Farmers will need to increase food production levels by around 70%
As global population continues to soar, the United Nations estimates that by 2050, farmers will need to increase food production levels by around 70%.
Simultaneously, pressures from other industries will see of larger and larger portions of agricultural land swept away by urbanisation.
It leaves the world’s farmers with a momentous challenge on their hands: produce more food, for more people, from less.
They’re going to need a lot of help – and it is likely to come from technology.
In our ancient history, farming has been the catalyst for some of humankind’s greatest technological advances.
But while the modern day farm is the realm of huge, expensive, sophisticated machinery – it seems simpler, day-to-day tasks are left untouched by an industry that seems more intent on producing technology to run make-believe farms rather than real ones.
“I think the farming sector is one that high-tech organisations probably haven’t spent as much time on as they could,” admitted Martin Stiven, vice-president for business at UK mobile network T-Mobile.
“The technology is there, it’s about applying it. And it’s about thinking about the particular issues that farmers have and building those specific applications that will help them.”
And so recently, in the shadow of the somewhat unlikely backdrop of Canary Wharf, farmers and other industry figures gathered at Mudchute city farm to discuss how agriculture could be given a much needed tech boost.
Perhaps unsurprisingly, much of the discussion centred around smartphones.
“I’ve got an iPhone, iPads, we’re using mobile technology to speak to each other,” said Peter Eynon, a farm manager in Berkshire.
He has used his mobile to eliminate the need to carry around masses of paper all over his farm in order to record important information about his livestock.
“If we were able to do it just in one space and then upload it to all our programs that would save me a vast amount of time. And a lot of money.”
Strict rules regarding record taking on farms mean much of a farmers day-to-day activity is spent in the office and not, as they would prefer, out in the field.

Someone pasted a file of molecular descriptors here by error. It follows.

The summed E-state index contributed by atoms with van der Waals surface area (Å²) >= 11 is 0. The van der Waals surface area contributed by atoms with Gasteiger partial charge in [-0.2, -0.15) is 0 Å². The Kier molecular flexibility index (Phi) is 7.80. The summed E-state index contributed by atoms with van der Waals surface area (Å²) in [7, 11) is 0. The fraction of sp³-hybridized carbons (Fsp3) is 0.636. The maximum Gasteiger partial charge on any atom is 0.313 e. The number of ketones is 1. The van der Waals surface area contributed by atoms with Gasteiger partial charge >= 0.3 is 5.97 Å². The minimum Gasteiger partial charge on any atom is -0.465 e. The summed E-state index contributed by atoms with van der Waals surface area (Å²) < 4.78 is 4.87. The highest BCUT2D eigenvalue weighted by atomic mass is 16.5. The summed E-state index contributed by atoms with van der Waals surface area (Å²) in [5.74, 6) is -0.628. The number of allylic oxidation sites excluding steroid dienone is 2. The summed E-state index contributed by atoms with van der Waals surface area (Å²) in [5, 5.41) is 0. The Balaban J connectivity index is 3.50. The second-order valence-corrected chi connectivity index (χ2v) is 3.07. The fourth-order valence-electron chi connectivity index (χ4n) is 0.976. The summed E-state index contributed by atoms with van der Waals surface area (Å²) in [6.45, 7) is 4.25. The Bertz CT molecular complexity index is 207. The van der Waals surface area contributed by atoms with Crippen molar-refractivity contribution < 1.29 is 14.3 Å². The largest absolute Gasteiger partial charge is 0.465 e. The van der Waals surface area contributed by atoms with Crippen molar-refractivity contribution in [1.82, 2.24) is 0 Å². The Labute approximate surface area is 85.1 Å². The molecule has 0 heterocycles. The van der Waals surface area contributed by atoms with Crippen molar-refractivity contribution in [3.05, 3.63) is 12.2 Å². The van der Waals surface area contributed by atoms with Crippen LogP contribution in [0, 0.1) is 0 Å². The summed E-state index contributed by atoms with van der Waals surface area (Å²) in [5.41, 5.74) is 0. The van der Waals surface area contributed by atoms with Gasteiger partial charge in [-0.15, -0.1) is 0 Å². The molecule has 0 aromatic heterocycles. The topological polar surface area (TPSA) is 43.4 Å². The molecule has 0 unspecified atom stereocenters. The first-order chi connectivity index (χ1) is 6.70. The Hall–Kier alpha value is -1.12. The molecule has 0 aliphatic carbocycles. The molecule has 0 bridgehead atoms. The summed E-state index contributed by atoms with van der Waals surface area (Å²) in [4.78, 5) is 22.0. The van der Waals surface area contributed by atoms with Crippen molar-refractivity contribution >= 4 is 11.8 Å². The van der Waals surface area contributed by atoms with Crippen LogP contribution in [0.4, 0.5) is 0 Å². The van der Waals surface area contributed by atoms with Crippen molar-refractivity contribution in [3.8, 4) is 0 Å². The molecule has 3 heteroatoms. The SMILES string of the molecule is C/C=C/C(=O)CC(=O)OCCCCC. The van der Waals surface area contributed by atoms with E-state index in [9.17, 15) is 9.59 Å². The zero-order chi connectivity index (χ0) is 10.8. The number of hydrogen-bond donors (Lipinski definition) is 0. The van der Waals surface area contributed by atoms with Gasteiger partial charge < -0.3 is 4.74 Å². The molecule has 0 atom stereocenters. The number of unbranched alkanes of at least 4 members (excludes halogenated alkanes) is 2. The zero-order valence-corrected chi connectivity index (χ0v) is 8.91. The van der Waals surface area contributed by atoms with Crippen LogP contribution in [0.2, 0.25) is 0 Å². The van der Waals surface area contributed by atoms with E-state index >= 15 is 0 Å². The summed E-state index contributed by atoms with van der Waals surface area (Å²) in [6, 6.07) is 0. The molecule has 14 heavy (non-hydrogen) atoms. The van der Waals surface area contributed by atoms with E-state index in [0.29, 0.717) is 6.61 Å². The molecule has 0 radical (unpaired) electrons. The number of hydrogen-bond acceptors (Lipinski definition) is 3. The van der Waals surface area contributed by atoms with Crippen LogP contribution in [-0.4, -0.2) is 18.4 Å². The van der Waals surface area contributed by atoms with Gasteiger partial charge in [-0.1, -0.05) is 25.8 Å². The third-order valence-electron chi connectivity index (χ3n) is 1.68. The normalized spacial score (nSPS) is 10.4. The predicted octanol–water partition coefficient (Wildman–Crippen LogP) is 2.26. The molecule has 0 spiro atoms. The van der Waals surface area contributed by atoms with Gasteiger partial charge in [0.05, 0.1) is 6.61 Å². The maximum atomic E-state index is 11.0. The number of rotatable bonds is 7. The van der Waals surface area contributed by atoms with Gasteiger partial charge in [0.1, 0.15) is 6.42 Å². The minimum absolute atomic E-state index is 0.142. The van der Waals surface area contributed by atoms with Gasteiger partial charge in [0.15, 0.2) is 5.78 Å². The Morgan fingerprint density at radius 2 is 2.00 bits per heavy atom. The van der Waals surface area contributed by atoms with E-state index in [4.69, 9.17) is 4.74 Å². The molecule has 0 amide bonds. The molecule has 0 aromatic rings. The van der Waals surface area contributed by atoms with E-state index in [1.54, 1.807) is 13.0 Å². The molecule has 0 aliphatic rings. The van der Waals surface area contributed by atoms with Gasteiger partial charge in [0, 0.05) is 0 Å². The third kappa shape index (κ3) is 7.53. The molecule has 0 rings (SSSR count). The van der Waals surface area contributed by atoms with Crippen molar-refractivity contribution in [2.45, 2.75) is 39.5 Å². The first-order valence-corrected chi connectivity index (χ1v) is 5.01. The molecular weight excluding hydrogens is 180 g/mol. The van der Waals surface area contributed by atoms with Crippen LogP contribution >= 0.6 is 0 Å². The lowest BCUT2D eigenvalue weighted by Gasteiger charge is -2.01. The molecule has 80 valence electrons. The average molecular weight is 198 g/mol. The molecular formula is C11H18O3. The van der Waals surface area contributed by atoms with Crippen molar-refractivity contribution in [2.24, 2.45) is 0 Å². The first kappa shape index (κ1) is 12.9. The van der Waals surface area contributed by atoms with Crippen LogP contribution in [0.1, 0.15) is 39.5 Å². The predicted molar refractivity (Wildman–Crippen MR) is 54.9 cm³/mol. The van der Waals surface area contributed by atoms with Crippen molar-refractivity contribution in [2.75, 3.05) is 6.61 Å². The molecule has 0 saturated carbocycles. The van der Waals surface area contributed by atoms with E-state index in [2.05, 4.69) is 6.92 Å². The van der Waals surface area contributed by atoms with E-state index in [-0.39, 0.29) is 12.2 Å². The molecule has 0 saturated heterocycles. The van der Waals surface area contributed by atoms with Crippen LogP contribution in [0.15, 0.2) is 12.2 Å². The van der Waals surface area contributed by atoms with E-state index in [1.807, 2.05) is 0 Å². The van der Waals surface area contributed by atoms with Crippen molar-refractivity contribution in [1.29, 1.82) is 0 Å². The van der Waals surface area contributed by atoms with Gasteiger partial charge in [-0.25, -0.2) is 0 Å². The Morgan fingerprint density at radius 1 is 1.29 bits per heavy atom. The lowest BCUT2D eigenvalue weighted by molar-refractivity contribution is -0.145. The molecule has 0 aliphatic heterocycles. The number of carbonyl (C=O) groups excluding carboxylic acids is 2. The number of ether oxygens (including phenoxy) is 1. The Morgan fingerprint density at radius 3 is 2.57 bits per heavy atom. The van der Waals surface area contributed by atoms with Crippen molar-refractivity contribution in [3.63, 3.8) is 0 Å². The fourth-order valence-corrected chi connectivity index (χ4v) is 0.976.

Mr Eynon estimated he could save in the region of £10,000 a year if the time he spent managing records was cut by just half.
Farmers described how lacklustre, highly costly systems were so cumbersome that they were losing up to half of their working week tackling administration problems.
Adam Quinney, a livestock farmer at Reins Farm near Redditch, has invested over £15,000 in buying in systems I an attempt to make things easier. Everything from medicine to livestock movement is tracked – but with one fatal flaw.
“It’s really frustrating that more and more people are moving into using software systems to do their recording of medicines and everything else – and yet the system can’t talk to each other as everybody has a bespoke system.”
In other words, it’s like spending thousands of pounds on a computer, only to find that your colleagues are unable to read your emails without the help of an external company to decipher the data.
UK farmers are not alone. Bruce Erickson, Agronomic Education Manager for the American Society of Agronomy told the BBC that coping with the sheer weight of record keeping is just as critical a problem across the Atlantic.
“Farmers did not become farmers so they could spend their life in an office moving paper around.
“They became farmers because they like the outdoors – so it’s not their natural inclination to fiddle around with stuff on the computer half the day.”
Like many, he sees the mobile phone as the key to solve all these problems.
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